Sun, Jun 25, 2017 | updated 03:54 PM IST

Post trial scientists develop tablet to prevent kidney cancer relapse

Updated: Oct 12, 2016 12:22 IST      
Post trial scientists develop tablet to prevent kidney cancer relapse

Washington D.C [USA], Oct. 12 (ANI): A recent trial demonstrates that consuming oral tablet Sunitinib for one year reduces the likelihood of cancer returning for kidney cancer patients following removal of the

kidney.

Reportedly, it is the first ever preventative treatment to make a difference to kidney cancer patients after surgery.

Patients with locally advanced kidney cancer usually face a 40 to 50 percent chance of a relapse within five years after having an operation to remove their kidney.

The clinical trial of an adjuvant treatment for patients, who have had kidney cancer, has been carried out by an international team of oncology experts.

The results of the trial are likely to change clinical practice worldwide.

Kidney cancer accounts for 129,000 deaths worldwide each year and patients with locally advanced kidney cancer face a 50 percent risk of it returning within five years once they have had the operation to

remove their kidney.

While adjuvant treatments are routinely used on patients with other types of cancer (such as breast and bowel cancer), no such treatment capable of improving outcomes for kidney cancer patients have been developed yet.

This is despite numerous studies being carried out in this field over the past 20 years.

The recent research demonstrates that by taking the oral tablet Sunitinib for one year, patients are able to reduce the likelihood of their cancer returning.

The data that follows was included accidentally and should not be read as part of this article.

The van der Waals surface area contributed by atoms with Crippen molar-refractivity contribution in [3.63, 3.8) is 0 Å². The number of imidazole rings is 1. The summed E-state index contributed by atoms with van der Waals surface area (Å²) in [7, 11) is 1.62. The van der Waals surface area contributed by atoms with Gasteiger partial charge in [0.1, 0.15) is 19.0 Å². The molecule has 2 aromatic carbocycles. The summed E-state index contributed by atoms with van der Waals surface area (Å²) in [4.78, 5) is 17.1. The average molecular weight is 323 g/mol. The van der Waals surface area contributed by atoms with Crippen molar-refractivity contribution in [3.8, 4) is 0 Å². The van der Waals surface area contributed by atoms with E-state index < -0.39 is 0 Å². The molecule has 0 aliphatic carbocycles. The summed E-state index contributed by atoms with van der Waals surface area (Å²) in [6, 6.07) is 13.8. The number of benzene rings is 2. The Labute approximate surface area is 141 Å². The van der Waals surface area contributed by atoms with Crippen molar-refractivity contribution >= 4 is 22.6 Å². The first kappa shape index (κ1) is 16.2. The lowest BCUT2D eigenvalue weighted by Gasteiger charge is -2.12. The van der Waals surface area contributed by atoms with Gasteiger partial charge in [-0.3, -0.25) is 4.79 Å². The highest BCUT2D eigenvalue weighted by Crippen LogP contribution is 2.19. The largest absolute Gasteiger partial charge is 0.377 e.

The trial, a randomised double blind test was conducted with 615 people with stage T3 renal cell carcinoma, some of whom were given Sunitinib and some a placebo.

Patients receiving Sunitinib had improved disease free survival versus those given the placebo (6.8 years versus 5.6 years).

Sunitinib is a tried and tested drug which has been used on patients with metastatic (widespread) renal cancer for around eight years.

In the trial, as expected, the incidence of side-effects in patients taking Sunitinib was higher to those taking the placebo but these side effects were manageable and did not lay impact on the patients' quality of life.

The trial was led in the UK by Hardev Pandha and its lead researcher was Alain Ravaud.

"This trial was undertaken with a very well-defined population of patients who are generally at high risk of relapse. For these patients, it has shown that taking a simple tablet makes a significant difference without causing a significant decrease in quality of life. Since Sunitinib is already widely used in patients with metastatic

cancer, clinicians are familiar with the drug and its side-effects, so are well placed to prescribe it to patients," Pandha said.

The results of the trial were presented during the Presidential Address of the ESMO 2016 Congress in Copenhagen. (ANI)

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